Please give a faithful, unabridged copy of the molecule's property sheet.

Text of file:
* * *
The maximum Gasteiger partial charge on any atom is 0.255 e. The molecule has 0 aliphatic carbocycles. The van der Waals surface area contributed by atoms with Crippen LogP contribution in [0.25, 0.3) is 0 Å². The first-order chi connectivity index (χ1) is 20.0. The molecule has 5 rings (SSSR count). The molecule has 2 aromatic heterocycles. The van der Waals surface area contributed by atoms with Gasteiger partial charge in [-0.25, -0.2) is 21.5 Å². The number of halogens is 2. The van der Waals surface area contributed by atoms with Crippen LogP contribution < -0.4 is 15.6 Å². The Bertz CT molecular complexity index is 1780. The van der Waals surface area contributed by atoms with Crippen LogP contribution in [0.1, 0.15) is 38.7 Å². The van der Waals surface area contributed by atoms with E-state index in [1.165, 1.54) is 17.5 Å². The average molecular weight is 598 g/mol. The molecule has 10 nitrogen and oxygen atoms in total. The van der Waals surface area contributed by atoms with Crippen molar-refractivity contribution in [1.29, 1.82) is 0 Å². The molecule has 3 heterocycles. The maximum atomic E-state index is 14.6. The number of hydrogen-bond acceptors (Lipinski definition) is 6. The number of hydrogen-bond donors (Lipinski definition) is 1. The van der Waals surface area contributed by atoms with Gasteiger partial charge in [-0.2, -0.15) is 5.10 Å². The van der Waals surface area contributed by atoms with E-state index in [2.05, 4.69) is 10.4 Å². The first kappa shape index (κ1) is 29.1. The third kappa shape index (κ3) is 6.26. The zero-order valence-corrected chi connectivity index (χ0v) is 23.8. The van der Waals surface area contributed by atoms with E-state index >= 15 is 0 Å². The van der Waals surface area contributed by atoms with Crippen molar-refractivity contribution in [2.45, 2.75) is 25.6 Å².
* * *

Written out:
The maximum Gasteiger partial charge on any atom is 0.255 e. The molecule has 0 aliphatic carbocycles. The van der Waals surface area contributed by atoms with Crippen LogP contribution in [0.25, 0.3) is 0 Å². The first-order chi connectivity index (χ1) is 20.0. The molecule has 5 rings (SSSR count). The molecule has 2 aromatic heterocycles. The van der Waals surface area contributed by atoms with Gasteiger partial charge in [-0.25, -0.2) is 21.5 Å². The number of halogens is 2. The van der Waals surface area contributed by atoms with Crippen LogP contribution < -0.4 is 15.6 Å². The Bertz CT molecular complexity index is 1780. The van der Waals surface area contributed by atoms with Crippen LogP contribution in [0.1, 0.15) is 38.7 Å². The van der Waals surface area contributed by atoms with E-state index in [1.165, 1.54) is 17.5 Å². The average molecular weight is 598 g/mol. The molecule has 10 nitrogen and oxygen atoms in total. The van der Waals surface area contributed by atoms with Crippen molar-refractivity contribution in [1.29, 1.82) is 0 Å². The molecule has 3 heterocycles. The maximum atomic E-state index is 14.6. The number of hydrogen-bond acceptors (Lipinski definition) is 6. The number of hydrogen-bond donors (Lipinski definition) is 1. The van der Waals surface area contributed by atoms with Gasteiger partial charge in [-0.2, -0.15) is 5.10 Å². The van der Waals surface area contributed by atoms with E-state index in [2.05, 4.69) is 10.4 Å². The first kappa shape index (κ1) is 29.1. The third kappa shape index (κ3) is 6.26. The zero-order valence-corrected chi connectivity index (χ0v) is 23.8. The van der Waals surface area contributed by atoms with E-state index >= 15 is 0 Å². The van der Waals surface area contributed by atoms with Crippen molar-refractivity contribution in [2.45, 2.75) is 25.6 Å².